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Tue, May 16, 2017 1:00 PM

Comcast Business Suitability for VoIP?

We installed an 8x8 VoIP phone system about 6 months ago ontop of our CC Business Internet, and things have generally worked well. However, we have weeks periodically where there is more upstream quality degradatation (people can't hear us, but we can hear them).  We've had CC replace the modem, and do all of the normal troubleshooting, but today, for example, there were 7 15-second patches in about 20 minutes where PingPlotter showed very high latency and jitter, and in one patch there was 100% packet loss for about 15 seconds. PingPlotter looks to me to be showing this in the hops after the ping has left our premises (see image below).  Some days and weeks there is very little of this; some days and weeks there is more.


My question is:  is it a reasonable to expect consistently hiqh quality VoIP traffic on CC Business or should I be lookint at fiber or other dedicated line solution?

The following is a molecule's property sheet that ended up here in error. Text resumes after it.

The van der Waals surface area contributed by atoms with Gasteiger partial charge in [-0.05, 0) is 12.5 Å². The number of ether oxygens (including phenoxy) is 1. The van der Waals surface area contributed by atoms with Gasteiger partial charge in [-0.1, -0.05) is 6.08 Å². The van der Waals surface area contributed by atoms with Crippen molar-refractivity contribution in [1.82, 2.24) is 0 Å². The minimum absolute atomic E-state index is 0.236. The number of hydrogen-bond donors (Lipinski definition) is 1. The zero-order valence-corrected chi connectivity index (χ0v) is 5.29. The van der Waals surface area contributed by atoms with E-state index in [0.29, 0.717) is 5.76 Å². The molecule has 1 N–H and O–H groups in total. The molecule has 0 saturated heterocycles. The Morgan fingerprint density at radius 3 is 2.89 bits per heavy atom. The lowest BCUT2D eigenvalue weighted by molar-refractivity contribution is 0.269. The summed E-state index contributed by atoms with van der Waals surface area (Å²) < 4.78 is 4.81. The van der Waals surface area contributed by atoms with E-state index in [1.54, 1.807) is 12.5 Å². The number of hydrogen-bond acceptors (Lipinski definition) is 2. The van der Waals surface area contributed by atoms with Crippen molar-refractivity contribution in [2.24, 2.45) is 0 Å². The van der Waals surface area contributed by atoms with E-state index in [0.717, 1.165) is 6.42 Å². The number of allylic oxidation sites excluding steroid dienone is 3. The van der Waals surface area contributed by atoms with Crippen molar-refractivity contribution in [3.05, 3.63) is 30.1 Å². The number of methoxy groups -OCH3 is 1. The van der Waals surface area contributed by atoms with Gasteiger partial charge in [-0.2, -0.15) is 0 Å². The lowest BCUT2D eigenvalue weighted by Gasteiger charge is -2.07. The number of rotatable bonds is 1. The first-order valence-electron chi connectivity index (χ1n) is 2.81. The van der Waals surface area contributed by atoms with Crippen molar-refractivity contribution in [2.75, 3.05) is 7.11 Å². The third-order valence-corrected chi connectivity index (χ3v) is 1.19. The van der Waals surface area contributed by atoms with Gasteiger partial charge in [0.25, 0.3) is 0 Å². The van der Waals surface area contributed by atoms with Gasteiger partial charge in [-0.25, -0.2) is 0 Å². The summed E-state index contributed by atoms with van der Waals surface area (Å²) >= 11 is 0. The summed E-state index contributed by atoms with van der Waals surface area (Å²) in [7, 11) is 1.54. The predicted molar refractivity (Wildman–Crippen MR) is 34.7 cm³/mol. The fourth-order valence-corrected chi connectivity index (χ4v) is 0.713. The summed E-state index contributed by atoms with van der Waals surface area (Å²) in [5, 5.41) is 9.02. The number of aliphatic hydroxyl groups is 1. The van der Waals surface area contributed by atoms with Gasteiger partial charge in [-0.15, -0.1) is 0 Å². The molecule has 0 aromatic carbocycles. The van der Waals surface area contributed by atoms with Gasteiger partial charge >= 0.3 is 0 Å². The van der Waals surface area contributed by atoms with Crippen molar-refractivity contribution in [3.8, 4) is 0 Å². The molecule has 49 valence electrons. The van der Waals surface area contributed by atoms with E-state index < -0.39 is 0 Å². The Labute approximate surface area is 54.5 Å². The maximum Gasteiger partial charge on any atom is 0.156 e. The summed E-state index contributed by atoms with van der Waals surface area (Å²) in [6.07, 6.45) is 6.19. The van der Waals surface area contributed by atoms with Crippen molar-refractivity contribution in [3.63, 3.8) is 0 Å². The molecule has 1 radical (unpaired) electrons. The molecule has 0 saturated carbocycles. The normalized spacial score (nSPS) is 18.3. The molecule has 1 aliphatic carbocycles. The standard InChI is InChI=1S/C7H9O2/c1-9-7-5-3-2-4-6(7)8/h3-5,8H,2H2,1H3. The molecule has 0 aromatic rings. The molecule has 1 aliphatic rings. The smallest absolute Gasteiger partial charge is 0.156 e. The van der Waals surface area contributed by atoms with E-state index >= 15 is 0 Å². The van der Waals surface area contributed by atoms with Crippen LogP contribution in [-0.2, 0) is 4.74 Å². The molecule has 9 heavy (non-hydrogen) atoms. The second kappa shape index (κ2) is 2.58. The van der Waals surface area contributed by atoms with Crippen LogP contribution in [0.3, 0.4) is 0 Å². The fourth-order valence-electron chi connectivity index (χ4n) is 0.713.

Problem solver


312 Messages

4 y ago

There's a known issue with VoIP and the Netgear modem you should not use that model of modem with a public SIP provider.


However with that said here is my $0.02 on this.


SIP is subject to jitter damaging call quality and it is IMPOSSIBLE to control jitter on a link on the Internet when that link is not completely contained within a provider.


For example if your SIP provider peers with Comcast, you can complain to Comcast and they can complain to Comcast and since the path that the packets take to reach you from them is entirely within Comcast's network, it is possible for Comcast to troubleshoot and fix the problem.


But it is NOT possible to do it if your SIP provider peers with someone else (frontier or whatever) and their packets to you cross a peering connection between ISPs.


So no it's not reasonable to expect this if that is not the case.  A good SIP provider knows this and they have connectivity to all the major ISPs out there.  But there's a lot of guys out there who read up a little bit on VoIP and figure I can setup a Linux box running asterisk in my basement and get a couple PRIs then go into business as a phone company.


You can traceroute from your desktop to your SIP providers PBX and see if it's within Comcast - if it is, contact your SIP provider and work with them and Comcast on this.   If not - well then you have some decisions to make.